Why Pay For Channels You Don’t Watch? Ctd

A reader writes:

I’ve been in the cable television business for over 33 years. I remember when the new Fox News channel first approached the company I worked for at the time.  To obtain carriage, they offered us $10.00 per customer we served to launch them on our "basic" level of service.  The money wasn’t really free, because their monthly fees kicked in at 15 or 20 cents a month in the first year.  My company was unimpressed with the offer, but many other cable companies took the bait.

Once on the cable system, Fox then ramped up its fees as soon as the original contract expired, and also tied FNC carriage to other Fox satellite and broadcast channels (and raised the retransmission fees for those too.)  They bundle all these channels together, raise the rates, and hold a gun to the head of cable companies if you don’t renew.  "Pay us for all the channels or we will force you to take them all off." One of these days someone is going to call their bluff.  But not yet.

Another writes:

One small issue with your reader's statement: "I cannot stop paying Fox News no matter how much I hate it. I'm captive." Actually, you can. You can cancel cable.

I did about six months ago, and it's been a joy to fill time I would have otherwise spent watching TV by reading, hanging out with friends, watching movies, or watching TV – just online instead of on TV. Daily Show/Colbert Report, Louie, 30 Rock … it's all available online, for free.

Another is on board:

My response is that I don't pay for Fox News and I can't imagine how the reader that said this is unable to stop paying for Fox News or any other channel.  I don't have a television, therefore I don't have cable, don't pay for cable, and don't pay for Fox, or MSNBC, or any other cable channel. I do watch television shows through Hulu and I have a Netflix subscription and get my fix of current events, politics, and analysis through a subscription to The Economist, the BBC online, the Dish, The Atlantic, some broadcast radio, and various other sources.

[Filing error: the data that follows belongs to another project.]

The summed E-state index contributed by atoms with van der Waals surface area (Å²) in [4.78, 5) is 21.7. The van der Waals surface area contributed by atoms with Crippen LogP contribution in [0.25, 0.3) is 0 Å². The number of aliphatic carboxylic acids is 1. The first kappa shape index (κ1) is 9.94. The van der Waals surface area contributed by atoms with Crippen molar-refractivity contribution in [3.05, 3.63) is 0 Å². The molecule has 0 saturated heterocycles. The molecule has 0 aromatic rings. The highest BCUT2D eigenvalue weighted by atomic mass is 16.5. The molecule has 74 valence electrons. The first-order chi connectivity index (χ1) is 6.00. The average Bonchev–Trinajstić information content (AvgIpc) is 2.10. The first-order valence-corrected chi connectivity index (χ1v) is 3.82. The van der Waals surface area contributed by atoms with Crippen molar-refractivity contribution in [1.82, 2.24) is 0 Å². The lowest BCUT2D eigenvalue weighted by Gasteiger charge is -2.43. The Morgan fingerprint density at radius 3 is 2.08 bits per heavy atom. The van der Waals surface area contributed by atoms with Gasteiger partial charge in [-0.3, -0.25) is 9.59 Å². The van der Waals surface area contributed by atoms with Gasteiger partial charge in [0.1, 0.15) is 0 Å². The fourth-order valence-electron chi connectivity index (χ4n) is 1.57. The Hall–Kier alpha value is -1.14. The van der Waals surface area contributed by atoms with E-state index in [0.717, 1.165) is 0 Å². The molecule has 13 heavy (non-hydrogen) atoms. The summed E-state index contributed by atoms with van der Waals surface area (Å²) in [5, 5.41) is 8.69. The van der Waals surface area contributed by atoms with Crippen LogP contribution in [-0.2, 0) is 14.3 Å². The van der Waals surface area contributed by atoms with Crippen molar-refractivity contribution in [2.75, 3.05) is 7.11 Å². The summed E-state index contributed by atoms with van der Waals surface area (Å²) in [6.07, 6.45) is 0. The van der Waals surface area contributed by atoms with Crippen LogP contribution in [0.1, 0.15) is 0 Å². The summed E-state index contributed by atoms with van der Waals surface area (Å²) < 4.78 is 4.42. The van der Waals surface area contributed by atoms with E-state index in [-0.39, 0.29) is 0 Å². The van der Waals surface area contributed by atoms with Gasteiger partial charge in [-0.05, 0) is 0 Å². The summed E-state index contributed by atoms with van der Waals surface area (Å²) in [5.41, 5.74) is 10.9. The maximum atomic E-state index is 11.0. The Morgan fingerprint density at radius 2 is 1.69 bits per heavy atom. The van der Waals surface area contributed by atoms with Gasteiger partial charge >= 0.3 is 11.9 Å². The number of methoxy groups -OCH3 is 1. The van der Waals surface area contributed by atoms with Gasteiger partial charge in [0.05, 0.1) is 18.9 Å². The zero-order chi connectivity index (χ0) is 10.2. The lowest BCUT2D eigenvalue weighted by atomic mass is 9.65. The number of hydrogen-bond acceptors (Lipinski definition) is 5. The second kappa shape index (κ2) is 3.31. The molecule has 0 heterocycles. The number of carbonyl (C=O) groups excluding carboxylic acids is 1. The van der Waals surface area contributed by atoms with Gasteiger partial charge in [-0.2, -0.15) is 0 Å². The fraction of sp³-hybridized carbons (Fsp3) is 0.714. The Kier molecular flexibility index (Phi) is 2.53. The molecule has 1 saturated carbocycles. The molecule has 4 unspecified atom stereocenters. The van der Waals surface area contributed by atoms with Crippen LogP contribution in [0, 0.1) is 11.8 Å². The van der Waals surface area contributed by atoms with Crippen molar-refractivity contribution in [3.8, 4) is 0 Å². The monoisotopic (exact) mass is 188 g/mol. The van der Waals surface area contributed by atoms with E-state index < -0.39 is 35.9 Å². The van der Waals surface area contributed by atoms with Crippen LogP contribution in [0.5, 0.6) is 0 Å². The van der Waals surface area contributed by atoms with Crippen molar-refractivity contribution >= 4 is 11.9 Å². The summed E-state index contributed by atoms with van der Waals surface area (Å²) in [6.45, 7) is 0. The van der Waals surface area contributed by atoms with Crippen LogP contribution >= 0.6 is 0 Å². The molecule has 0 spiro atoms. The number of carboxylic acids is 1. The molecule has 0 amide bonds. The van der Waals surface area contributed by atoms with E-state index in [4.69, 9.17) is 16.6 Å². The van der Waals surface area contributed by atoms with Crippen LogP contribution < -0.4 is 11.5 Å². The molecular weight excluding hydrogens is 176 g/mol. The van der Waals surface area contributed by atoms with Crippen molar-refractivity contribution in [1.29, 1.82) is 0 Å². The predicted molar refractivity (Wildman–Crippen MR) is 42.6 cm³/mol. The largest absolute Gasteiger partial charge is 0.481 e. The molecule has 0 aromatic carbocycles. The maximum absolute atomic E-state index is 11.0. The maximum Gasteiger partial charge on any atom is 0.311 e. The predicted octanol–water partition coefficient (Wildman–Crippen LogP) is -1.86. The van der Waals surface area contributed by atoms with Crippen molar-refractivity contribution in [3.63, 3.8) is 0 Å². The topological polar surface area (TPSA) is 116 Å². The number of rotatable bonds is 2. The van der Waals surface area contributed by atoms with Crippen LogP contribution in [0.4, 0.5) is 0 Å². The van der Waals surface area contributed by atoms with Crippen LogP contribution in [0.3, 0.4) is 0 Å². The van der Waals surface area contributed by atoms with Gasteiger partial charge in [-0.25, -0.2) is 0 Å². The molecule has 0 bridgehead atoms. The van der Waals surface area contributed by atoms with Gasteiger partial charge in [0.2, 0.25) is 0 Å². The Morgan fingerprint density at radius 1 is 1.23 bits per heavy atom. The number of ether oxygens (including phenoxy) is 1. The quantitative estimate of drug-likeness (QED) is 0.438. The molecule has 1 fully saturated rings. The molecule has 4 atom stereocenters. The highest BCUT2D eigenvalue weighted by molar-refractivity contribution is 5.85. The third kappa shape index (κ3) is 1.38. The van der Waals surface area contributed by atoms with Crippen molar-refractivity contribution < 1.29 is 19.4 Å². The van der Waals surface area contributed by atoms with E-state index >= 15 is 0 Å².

When I visit relatives that tend to have a cable news channel on all the time, I am reassured that I am not missing out on any news of substance (although they seem to be missing out on much that is happening in the world).

My one loss with this arrangement is that I don't get to watch ESPN.  I can enjoy baseball on the radio, but basketball on television is a great way to spend a winter evening.  Eventually, I would suppose that ESPN would wise up to the fact that they are sitting one of the most valuable assets in the cable package and look for ways to offer their product to streaming viewers on a stand-alone subscription basis.

According to our unscientific survey of Dish readers, 29% of you have "cut the cable".